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Comment Re:Wrong question (Score 1) 432

Let's say I have something in python that was developed on python 2.5 and is in maintenance now. The correct question is why would I demand python 2.7 suddenly?

Actually, I just recently started a new project and I'm coding it in Python 2.7 despite the fact that I much prefer Python 3 (byte/str makes sense in Python3, str/unicode in Python2 was and is a mess). The reason is that Python 3 does not have a decent MySQL connector. I hear complaints about thrid-party developers (mysqlf included) not supporting Python 3, but core Python language bindings that we depend upon don't yet even support Python 3. Here, let me quote to you directly from my project's FAQ:

Why no Python3 support?
There is no MySQL connector for Python3 yet.

According to `git blame` I added that entry on 2013-12-04, just about a month ago.

Here is the project for those interested in a database explorer with a focus on breadth, not depth:

Comment Re:Interesting concept, terrible website presentat (Score 1) 124

I've seen a few Slashdot links to this "medium" website recently. I think it hosts single pages from different authors in a format that is supposed to be comfort able to read on a tablet computer. Just my guess, I don't have a tablet that will show this type of page (just a hacked e-ink Nook running Android).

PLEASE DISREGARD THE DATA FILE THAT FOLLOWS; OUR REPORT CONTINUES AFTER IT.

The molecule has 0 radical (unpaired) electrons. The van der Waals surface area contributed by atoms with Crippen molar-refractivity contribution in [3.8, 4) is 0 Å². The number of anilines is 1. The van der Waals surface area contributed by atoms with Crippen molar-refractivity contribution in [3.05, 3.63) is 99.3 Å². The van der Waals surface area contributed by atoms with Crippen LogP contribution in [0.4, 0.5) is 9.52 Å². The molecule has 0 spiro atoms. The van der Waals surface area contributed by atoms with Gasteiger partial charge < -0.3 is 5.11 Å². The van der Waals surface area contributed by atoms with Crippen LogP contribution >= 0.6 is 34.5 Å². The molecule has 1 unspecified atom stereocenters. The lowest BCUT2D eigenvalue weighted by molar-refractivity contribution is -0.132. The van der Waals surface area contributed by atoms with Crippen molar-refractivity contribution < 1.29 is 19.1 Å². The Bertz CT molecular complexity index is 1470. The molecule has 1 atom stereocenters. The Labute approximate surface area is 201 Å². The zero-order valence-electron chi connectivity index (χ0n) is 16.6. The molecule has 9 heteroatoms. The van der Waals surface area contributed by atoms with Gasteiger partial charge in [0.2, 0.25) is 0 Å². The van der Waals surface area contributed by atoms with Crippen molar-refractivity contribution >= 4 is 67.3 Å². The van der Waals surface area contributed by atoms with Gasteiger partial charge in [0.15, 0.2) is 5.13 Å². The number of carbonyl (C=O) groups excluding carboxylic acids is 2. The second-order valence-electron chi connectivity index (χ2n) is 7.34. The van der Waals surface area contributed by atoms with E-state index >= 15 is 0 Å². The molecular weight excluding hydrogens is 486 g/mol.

I now check where the link leads before clicking it in the fine summary as well as the comments. If it leads to "medium" I don't even follow the link anymore.

Comment Re:Good point! (Score 1) 169

Then perhaps you'd like to post this as well:
Twister will never see widespread adoption if users have to compile it for their platform. Unless and until pre-compiled binaries are available, most people will avoid it like the plague.

Sure, Firefox never got widespread adoption. I happen to remember when we had to compile it (it was called Phoenix back then).

Comment Re:Will be interesting ... (Score 4, Insightful) 106

It's just a bloody simple system of differential equations. n bodies, each has a location (3 coordinates) and a speed vector (3 coordinates), so you have six equations. The speed is obviously the derivative of the location, and the theory gives you the equation to calculate the derivative of the speed. Look up Fehlberg or "Adaptive Runge-Kutta-Fehlberg" and you are there.

That's Newton.

With relativity things get hard, quick. Both time (thus, speed) and space (thus, speed and distance) dilate, mass changes (thus, the attractive forces between bodies and thus their acceleration, and thus their speed, and thus their location), and some other oddities.

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Ya'll hear about the geometer who went to the beach to catch some rays and became a tangent ?